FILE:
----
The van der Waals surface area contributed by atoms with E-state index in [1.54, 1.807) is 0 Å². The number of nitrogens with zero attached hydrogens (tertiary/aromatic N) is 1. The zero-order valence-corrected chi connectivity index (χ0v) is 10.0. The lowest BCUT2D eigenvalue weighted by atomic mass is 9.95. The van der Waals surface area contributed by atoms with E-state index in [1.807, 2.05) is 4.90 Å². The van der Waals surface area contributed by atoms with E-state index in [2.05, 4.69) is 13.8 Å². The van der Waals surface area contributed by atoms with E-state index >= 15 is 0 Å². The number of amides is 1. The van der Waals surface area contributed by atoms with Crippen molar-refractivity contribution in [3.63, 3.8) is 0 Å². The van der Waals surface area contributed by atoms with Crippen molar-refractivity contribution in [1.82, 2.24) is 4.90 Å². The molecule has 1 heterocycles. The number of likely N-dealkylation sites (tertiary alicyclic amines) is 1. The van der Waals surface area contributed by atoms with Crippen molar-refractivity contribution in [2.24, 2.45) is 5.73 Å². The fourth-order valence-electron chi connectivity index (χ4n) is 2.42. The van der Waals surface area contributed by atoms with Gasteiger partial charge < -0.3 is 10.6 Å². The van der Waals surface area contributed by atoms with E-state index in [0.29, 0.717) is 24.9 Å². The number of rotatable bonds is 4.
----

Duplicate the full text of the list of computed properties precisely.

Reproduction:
The van der Waals surface area contributed by atoms with E-state index in [1.54, 1.807) is 0 Å². The number of nitrogens with zero attached hydrogens (tertiary/aromatic N) is 1. The zero-order valence-corrected chi connectivity index (χ0v) is 10.0. The lowest BCUT2D eigenvalue weighted by atomic mass is 9.95. The van der Waals surface area contributed by atoms with E-state index in [1.807, 2.05) is 4.90 Å². The van der Waals surface area contributed by atoms with E-state index in [2.05, 4.69) is 13.8 Å². The van der Waals surface area contributed by atoms with E-state index >= 15 is 0 Å². The number of amides is 1. The van der Waals surface area contributed by atoms with Crippen molar-refractivity contribution in [3.63, 3.8) is 0 Å². The van der Waals surface area contributed by atoms with Crippen molar-refractivity contribution in [1.82, 2.24) is 4.90 Å². The molecule has 1 heterocycles. The number of likely N-dealkylation sites (tertiary alicyclic amines) is 1. The van der Waals surface area contributed by atoms with Crippen molar-refractivity contribution in [2.24, 2.45) is 5.73 Å². The fourth-order valence-electron chi connectivity index (χ4n) is 2.42. The van der Waals surface area contributed by atoms with Gasteiger partial charge < -0.3 is 10.6 Å². The van der Waals surface area contributed by atoms with E-state index in [0.29, 0.717) is 24.9 Å². The number of rotatable bonds is 4.